A brief history of healthcare provision in London

Until 1889 local government in London had been undertaken by the City of London and the Home Counties, as well as many small vestries and parishes.

Following the Local Government Act, 1888, the County of London came into being in 1889, formed from a large part of Middlesex and parts of Surrey and Kent into which London had expanded.

Replacing the traditional system of local management by church parishes, the newly established London County Council (LCC) became the principal administrative body for an area corresponding to the modern-day London Boroughs of Camden, Greenwich, Hackney, Hammersmith and Fulham, Islington, Kensington and Chelsea, Lambeth, Lewisham, Southwark, Tower Hamlets, Wandsworth and Westminster (the City of London was excluded).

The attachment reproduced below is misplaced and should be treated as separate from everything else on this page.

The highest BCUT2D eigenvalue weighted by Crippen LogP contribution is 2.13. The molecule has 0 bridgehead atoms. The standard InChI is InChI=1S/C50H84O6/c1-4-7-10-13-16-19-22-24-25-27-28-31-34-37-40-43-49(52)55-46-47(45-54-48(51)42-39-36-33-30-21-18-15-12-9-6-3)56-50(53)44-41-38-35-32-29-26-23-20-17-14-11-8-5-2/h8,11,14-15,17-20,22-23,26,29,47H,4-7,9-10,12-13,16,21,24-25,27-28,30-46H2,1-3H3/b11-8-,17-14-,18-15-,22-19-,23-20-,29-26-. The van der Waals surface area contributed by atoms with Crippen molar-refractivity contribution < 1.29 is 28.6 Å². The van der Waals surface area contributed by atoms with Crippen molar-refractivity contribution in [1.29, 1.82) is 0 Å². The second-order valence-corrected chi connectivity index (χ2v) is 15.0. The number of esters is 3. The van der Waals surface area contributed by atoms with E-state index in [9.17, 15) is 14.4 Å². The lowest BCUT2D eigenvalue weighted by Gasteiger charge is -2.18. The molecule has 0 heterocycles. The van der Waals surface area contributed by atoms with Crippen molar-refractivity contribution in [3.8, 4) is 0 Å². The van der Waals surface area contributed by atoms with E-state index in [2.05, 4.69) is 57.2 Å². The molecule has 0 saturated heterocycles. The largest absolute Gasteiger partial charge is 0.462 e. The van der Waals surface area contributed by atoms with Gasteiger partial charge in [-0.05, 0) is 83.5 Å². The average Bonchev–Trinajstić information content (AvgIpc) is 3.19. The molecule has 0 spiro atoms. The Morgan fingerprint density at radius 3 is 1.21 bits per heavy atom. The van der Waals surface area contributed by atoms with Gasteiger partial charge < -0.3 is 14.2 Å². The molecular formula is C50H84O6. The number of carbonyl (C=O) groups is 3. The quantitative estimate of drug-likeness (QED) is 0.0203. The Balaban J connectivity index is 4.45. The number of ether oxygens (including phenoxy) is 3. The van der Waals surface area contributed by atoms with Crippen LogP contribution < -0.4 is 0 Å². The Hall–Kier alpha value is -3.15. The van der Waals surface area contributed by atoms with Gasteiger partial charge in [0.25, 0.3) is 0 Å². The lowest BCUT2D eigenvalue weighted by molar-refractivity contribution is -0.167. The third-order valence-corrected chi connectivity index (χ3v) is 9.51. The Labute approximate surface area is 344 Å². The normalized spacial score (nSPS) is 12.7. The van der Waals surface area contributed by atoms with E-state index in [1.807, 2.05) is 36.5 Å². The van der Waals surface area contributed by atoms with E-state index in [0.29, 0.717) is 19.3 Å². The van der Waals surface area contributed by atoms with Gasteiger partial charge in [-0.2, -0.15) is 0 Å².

The initial responsibilities of the LCC lay in the provision of transport (road building, bridges, etc) and housing (and later, in 1904, education).  The Lunacy Act of 1890 also required it to provide and maintain mental hospitals for rate-aided patients, and it took over responsibility for thousands of pauper lunatics from the magistrates of Middlesex, Surrey and Kent.  

Poor Law Guardians could save 60% of their costs by referring patients to lunatic asylums rather than keeping them in the workhouse.  Doctors received a fee for certifying patients; those with mild depression could find themselves in an asylum.  For women, having an illegitimate child was regarded as aberrant behaviour that was certifiable (women made up a greater proportion of inmates than men).

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Rivett G 1986 The Development of the London Hospital System 1832-1982.  London, King Edward's Hospital Fund for London.

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